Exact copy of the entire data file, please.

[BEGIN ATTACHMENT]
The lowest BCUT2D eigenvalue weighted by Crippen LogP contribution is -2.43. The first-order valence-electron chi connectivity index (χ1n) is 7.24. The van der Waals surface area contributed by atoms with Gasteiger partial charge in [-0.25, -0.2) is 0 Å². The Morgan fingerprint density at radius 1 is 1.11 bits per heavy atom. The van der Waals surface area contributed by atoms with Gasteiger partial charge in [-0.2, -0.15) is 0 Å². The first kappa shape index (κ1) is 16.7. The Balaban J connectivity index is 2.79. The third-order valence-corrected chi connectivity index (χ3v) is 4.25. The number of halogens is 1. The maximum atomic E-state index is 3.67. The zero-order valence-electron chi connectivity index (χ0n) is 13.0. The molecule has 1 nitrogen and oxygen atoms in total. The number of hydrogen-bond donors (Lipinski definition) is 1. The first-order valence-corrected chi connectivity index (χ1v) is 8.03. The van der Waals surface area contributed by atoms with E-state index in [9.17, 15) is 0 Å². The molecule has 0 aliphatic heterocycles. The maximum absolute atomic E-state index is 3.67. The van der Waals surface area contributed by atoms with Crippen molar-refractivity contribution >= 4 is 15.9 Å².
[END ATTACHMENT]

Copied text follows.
The lowest BCUT2D eigenvalue weighted by Crippen LogP contribution is -2.43. The first-order valence-electron chi connectivity index (χ1n) is 7.24. The van der Waals surface area contributed by atoms with Gasteiger partial charge in [-0.25, -0.2) is 0 Å². The Morgan fingerprint density at radius 1 is 1.11 bits per heavy atom. The van der Waals surface area contributed by atoms with Gasteiger partial charge in [-0.2, -0.15) is 0 Å². The first kappa shape index (κ1) is 16.7. The Balaban J connectivity index is 2.79. The third-order valence-corrected chi connectivity index (χ3v) is 4.25. The number of halogens is 1. The maximum atomic E-state index is 3.67. The zero-order valence-electron chi connectivity index (χ0n) is 13.0. The molecule has 1 nitrogen and oxygen atoms in total. The number of hydrogen-bond donors (Lipinski definition) is 1. The first-order valence-corrected chi connectivity index (χ1v) is 8.03. The van der Waals surface area contributed by atoms with E-state index in [9.17, 15) is 0 Å². The molecule has 0 aliphatic heterocycles. The maximum absolute atomic E-state index is 3.67. The van der Waals surface area contributed by atoms with Crippen molar-refractivity contribution >= 4 is 15.9 Å².